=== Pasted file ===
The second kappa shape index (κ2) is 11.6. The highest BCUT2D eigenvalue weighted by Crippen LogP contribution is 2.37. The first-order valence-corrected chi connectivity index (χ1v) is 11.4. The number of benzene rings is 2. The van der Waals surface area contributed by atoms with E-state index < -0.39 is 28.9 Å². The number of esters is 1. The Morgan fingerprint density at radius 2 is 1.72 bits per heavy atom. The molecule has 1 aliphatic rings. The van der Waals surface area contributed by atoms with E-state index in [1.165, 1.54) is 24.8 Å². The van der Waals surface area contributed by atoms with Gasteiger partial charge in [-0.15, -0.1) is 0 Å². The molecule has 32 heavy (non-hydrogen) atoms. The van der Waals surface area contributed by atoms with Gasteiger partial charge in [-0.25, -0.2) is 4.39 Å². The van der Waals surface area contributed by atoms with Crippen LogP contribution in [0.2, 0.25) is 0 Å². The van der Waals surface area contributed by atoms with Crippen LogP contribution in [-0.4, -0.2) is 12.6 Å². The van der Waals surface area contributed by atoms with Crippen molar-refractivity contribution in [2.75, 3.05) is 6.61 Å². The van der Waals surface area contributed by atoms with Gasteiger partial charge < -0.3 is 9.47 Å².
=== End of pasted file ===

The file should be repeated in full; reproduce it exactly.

The second kappa shape index (κ2) is 11.6. The highest BCUT2D eigenvalue weighted by Crippen LogP contribution is 2.37. The first-order valence-corrected chi connectivity index (χ1v) is 11.4. The number of benzene rings is 2. The van der Waals surface area contributed by atoms with E-state index < -0.39 is 28.9 Å². The number of esters is 1. The Morgan fingerprint density at radius 2 is 1.72 bits per heavy atom. The molecule has 1 aliphatic rings. The van der Waals surface area contributed by atoms with E-state index in [1.165, 1.54) is 24.8 Å². The van der Waals surface area contributed by atoms with Gasteiger partial charge in [-0.15, -0.1) is 0 Å². The molecule has 32 heavy (non-hydrogen) atoms. The van der Waals surface area contributed by atoms with Gasteiger partial charge in [-0.25, -0.2) is 4.39 Å². The van der Waals surface area contributed by atoms with Crippen LogP contribution in [0.2, 0.25) is 0 Å². The van der Waals surface area contributed by atoms with Crippen LogP contribution in [-0.4, -0.2) is 12.6 Å². The van der Waals surface area contributed by atoms with Crippen molar-refractivity contribution in [2.75, 3.05) is 6.61 Å². The van der Waals surface area contributed by atoms with Gasteiger partial charge < -0.3 is 9.47 Å².